If a child is ‘acting up’ in a certain way, it should be remembered there is always a need behind their behaviour.

“It’s identifying and looking into what the need is,” Alison explains. “When we ask parents what we as adults need on a daily basis, and then what a child needs, it’s almost identical – food, to talk, love, a hug, being listened to and heard.

“All of the above strategies boost the child’s confidence – they will feel valued, noticed and respected, and they are more likely to start being co-operative. Bad behaviours will soon start fizzling out.”

Ignore bad behaviour

“All children love attention, whether positive or negative. Obviously, positive attention is better than negative attention, but negative attention is better than no attention at all,” explains Vera.

Anger fuels anger – it is best to speak when everyone is calm

“By ignoring a child’s inappropriate behaviour and praising the positive (acceptable/ appropriate) behaviour, the child is more likely to repeat the positive. Parents must remember it’s the behaviour that we are ignoring and not the child themselves.”

What if you’re already following most of these techniques, I ask the pair, and they laugh kindly.

“Many parents do say they do a lot of this, but we look at what is working well and what isn’t,” explains Vera.

“It could be their tone of voice or body language – many parents say ‘I spend all day with my child, and yet they still don’t listen’, but we question what time is spent with them and why they aren’t listening.”

Course feedback

The difference between this and other parenting courses on offer in the wider community, Alison tells me, is that Norwood wanted an evidence-based course – one demonstrating that participation results in real and positive change.

“I was not confident on how to tackle issues with my children. Issues were mainly jealousy, lack of happiness, and temper tantrums. Our home has changed for the better.”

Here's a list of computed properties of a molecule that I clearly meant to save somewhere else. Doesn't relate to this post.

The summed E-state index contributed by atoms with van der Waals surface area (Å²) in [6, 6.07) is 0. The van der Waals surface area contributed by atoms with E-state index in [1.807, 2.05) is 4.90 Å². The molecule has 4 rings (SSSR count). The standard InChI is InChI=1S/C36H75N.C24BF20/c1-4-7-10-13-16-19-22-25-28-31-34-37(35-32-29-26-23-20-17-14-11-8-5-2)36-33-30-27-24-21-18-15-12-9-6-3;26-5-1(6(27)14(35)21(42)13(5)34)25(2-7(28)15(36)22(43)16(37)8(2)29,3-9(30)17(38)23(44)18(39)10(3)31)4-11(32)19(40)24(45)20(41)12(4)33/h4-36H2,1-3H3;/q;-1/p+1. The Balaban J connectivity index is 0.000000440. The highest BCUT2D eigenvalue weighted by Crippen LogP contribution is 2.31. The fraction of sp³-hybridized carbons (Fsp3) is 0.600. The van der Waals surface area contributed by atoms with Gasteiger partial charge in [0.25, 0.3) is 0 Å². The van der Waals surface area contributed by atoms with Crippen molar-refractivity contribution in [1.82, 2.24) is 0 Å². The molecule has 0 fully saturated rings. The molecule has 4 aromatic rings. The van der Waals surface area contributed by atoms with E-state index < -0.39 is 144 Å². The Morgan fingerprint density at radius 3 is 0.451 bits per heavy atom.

The support workers tell me they’ve had parents on the course who were constantly shouting. “But they’ve noticed they are not shouting anymore; they’ve seen how calm their house is and how the children are listening more. It’s an easier environment to live in,” affirms Vera.

Course participants speak of feeling “empowered” in a “non-judgemental and warm atmosphere”. One explained: “I was not confident on how to tackle issues with my children. Issues were mainly jealousy, lack of happiness, and temper tantrums. Our home has changed for the better. I’ve learnt how humans ‘work’, how we process emotional behaviour, how validation is the key to almost everything, and how powerful spending quality time with each child is.”

But it’s not just parents who come, explains Vera; grandparents are now stepping into the childcare breech. “On our last course, we had one grandparent and she told all her friends and we have three grandparents attending our current programme. She said it made such a difference between her and her own child.”

And these skills are not just useful for the parent-child relationship. “The programme gives you lifelong skills that you can also use with adults,” emphasises Alison. “Mothers tell us it has changed their relationship with their husbands as well!”

For details, call Alison Riffkin on 020 8809 8809 email, or visit